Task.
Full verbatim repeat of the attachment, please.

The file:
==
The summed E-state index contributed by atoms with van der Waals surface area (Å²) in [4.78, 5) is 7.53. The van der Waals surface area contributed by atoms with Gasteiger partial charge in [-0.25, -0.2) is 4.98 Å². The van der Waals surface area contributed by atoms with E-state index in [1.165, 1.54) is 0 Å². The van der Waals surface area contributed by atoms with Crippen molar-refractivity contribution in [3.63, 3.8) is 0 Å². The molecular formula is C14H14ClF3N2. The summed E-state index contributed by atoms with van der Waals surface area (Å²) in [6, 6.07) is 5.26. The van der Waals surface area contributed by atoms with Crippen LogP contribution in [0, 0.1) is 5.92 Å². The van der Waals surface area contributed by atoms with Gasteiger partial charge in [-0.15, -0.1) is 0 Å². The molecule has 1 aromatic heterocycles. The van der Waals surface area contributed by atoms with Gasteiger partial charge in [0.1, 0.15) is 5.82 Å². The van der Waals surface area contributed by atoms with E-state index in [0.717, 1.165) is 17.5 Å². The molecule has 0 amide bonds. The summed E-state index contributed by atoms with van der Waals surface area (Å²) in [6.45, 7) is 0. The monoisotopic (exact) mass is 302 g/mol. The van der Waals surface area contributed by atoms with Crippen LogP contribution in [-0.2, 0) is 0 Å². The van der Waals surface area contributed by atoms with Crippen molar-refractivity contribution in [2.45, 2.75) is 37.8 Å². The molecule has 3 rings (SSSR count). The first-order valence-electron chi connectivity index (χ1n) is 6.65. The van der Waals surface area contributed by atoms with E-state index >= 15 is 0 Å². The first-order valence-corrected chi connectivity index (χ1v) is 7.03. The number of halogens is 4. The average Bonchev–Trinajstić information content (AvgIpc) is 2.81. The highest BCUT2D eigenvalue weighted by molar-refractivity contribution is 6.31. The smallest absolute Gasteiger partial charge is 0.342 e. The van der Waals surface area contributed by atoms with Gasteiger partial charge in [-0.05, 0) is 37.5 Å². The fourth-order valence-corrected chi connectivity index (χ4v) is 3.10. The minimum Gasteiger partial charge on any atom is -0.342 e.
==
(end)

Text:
The summed E-state index contributed by atoms with van der Waals surface area (Å²) in [4.78, 5) is 7.53. The van der Waals surface area contributed by atoms with Gasteiger partial charge in [-0.25, -0.2) is 4.98 Å². The van der Waals surface area contributed by atoms with E-state index in [1.165, 1.54) is 0 Å². The van der Waals surface area contributed by atoms with Crippen molar-refractivity contribution in [3.63, 3.8) is 0 Å². The molecular formula is C14H14ClF3N2. The summed E-state index contributed by atoms with van der Waals surface area (Å²) in [6, 6.07) is 5.26. The van der Waals surface area contributed by atoms with Crippen LogP contribution in [0, 0.1) is 5.92 Å². The van der Waals surface area contributed by atoms with Gasteiger partial charge in [-0.15, -0.1) is 0 Å². The molecule has 1 aromatic heterocycles. The van der Waals surface area contributed by atoms with Gasteiger partial charge in [0.1, 0.15) is 5.82 Å². The van der Waals surface area contributed by atoms with E-state index in [0.717, 1.165) is 17.5 Å². The molecule has 0 amide bonds. The summed E-state index contributed by atoms with van der Waals surface area (Å²) in [6.45, 7) is 0. The monoisotopic (exact) mass is 302 g/mol. The van der Waals surface area contributed by atoms with Crippen LogP contribution in [-0.2, 0) is 0 Å². The van der Waals surface area contributed by atoms with Crippen molar-refractivity contribution in [2.45, 2.75) is 37.8 Å². The molecule has 3 rings (SSSR count). The first-order valence-electron chi connectivity index (χ1n) is 6.65. The van der Waals surface area contributed by atoms with E-state index >= 15 is 0 Å². The first-order valence-corrected chi connectivity index (χ1v) is 7.03. The number of halogens is 4. The average Bonchev–Trinajstić information content (AvgIpc) is 2.81. The highest BCUT2D eigenvalue weighted by molar-refractivity contribution is 6.31. The smallest absolute Gasteiger partial charge is 0.342 e. The van der Waals surface area contributed by atoms with Gasteiger partial charge in [-0.05, 0) is 37.5 Å². The fourth-order valence-corrected chi connectivity index (χ4v) is 3.10. The minimum Gasteiger partial charge on any atom is -0.342 e.